At a movie theater concession counter, patrons line up to buy tubs of popcorn and Slurpees. But these aren’t teens catching a matinee for Wonder Woman. These are physicians and residents from the American College of Radiology studying slides of diseases on the silver screen.
Large theater chains like AMC Cinemas and Regal Entertainment Group are finding ways to fill the seats in-between features: hosting medical conferences, business meetings and church worship services. And meeting planners are taking advantage of the perks movie theaters offer including free parking, stadium layouts for better visibility, reclining seats, more robust food and drink menus and built-in large-screen HD projection technology.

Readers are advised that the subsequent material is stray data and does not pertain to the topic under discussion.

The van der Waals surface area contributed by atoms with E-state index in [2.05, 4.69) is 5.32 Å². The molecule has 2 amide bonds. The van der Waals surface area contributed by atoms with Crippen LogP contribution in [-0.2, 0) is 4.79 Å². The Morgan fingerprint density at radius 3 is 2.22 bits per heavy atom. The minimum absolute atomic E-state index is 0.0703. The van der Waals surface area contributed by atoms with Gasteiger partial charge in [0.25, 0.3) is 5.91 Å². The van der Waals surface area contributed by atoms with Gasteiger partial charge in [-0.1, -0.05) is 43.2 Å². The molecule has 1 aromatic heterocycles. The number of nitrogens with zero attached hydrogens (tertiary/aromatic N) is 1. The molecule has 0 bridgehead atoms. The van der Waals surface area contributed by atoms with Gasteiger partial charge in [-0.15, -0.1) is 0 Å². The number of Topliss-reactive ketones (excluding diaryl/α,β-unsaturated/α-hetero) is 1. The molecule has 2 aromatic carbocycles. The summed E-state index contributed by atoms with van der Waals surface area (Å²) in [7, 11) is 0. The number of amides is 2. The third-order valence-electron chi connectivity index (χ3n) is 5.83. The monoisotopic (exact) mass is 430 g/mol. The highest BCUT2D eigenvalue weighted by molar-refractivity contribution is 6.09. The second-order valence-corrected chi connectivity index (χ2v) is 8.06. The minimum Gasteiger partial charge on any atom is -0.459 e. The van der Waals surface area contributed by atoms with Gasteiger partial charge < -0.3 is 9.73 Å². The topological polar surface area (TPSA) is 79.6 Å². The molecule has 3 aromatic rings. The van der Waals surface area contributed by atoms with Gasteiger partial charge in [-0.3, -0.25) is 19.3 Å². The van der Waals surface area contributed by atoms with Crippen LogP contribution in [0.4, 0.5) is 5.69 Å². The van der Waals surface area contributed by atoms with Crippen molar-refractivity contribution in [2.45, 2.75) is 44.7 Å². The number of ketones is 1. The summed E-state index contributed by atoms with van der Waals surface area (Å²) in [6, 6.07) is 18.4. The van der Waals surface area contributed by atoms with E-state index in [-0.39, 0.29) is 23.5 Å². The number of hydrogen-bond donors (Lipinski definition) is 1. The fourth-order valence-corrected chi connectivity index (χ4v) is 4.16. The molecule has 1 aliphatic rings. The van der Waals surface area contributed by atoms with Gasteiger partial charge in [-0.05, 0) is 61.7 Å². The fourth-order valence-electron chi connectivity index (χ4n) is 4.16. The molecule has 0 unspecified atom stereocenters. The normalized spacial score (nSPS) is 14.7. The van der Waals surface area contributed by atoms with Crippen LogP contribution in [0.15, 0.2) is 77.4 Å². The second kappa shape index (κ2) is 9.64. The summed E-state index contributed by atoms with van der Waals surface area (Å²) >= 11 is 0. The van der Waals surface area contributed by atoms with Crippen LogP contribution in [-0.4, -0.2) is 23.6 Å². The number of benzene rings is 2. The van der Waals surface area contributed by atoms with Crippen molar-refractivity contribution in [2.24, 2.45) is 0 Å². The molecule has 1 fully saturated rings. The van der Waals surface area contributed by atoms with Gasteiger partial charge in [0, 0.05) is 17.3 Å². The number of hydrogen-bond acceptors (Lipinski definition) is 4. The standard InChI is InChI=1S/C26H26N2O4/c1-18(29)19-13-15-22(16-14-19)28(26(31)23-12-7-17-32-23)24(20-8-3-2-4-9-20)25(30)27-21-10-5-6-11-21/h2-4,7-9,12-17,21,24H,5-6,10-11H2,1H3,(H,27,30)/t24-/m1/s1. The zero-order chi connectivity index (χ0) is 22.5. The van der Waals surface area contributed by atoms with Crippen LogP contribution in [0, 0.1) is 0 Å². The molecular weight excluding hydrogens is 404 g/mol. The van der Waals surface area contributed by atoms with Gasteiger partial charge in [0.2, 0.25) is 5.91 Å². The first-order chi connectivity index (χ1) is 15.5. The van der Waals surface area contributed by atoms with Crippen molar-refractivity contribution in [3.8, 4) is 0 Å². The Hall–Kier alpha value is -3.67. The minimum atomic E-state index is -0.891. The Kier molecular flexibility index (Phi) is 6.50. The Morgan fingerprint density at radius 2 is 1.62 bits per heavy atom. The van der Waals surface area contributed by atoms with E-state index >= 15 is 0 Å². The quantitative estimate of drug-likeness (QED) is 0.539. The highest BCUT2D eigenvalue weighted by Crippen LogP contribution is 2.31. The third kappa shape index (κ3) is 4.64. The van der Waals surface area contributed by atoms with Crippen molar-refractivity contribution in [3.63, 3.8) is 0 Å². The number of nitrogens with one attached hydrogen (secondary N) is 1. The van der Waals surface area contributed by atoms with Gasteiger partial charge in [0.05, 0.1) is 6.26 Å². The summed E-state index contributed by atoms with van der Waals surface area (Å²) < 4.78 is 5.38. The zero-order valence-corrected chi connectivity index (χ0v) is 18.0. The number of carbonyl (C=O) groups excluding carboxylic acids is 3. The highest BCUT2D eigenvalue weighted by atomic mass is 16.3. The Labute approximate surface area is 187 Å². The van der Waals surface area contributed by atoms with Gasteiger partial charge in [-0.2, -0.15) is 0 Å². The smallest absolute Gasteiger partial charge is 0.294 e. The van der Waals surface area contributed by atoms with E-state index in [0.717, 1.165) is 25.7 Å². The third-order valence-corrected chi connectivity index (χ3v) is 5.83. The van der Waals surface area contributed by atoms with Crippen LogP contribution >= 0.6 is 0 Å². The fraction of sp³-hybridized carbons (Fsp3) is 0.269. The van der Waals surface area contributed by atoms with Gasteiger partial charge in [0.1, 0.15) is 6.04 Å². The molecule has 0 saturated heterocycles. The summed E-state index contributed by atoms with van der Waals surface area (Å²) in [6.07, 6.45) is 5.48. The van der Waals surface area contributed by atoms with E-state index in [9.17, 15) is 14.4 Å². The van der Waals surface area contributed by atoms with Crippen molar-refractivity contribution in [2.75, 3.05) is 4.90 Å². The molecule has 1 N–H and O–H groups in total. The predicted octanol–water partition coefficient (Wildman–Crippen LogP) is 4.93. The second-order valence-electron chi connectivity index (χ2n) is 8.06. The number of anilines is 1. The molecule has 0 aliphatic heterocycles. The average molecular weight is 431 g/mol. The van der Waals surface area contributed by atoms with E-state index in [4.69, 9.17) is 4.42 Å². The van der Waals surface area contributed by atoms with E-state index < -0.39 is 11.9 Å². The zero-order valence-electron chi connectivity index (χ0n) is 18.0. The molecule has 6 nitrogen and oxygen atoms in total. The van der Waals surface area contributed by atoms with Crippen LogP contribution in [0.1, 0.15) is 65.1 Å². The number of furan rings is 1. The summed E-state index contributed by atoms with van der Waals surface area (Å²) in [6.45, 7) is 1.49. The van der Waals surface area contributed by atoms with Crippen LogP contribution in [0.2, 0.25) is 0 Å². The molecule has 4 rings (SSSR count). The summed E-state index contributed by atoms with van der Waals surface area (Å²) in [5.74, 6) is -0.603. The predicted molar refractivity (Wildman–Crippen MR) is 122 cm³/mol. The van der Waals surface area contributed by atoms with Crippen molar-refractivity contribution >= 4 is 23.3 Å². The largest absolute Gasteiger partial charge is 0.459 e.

The trend is big enough that @nytimes recently published an article highlighting Mills James’ role in the future of business meetings. The article included remarks from Bruce Reid, a Mills James production veteran, now an independent consultant. Earlier this year, Bruce coordinated a national meeting for a large fashion retailer that was streamed from Mills James’ studios to 22 movie theaters around the U.S. He said by using video streaming technology and the multiple locations theater chains offer, corporations and associations can provide identical meeting experiences for attendees co-located at theaters across the country.
The article concluded that as traveling becomes increasingly complicated, meeting technology becomes more sophisticated and as organizations place greater emphasis on saving time, the local movie theater is playing more of a supporting role as an alternative meeting site.
Commenting later about the article, Bruce added, “Since February, we produced a nationwide event for a major cosmetic retailer, and next year, will repeat the fashion retailer’s conference at theaters in the U.S. and Canada.”
Read The New York Times' article on the future of business meetings here.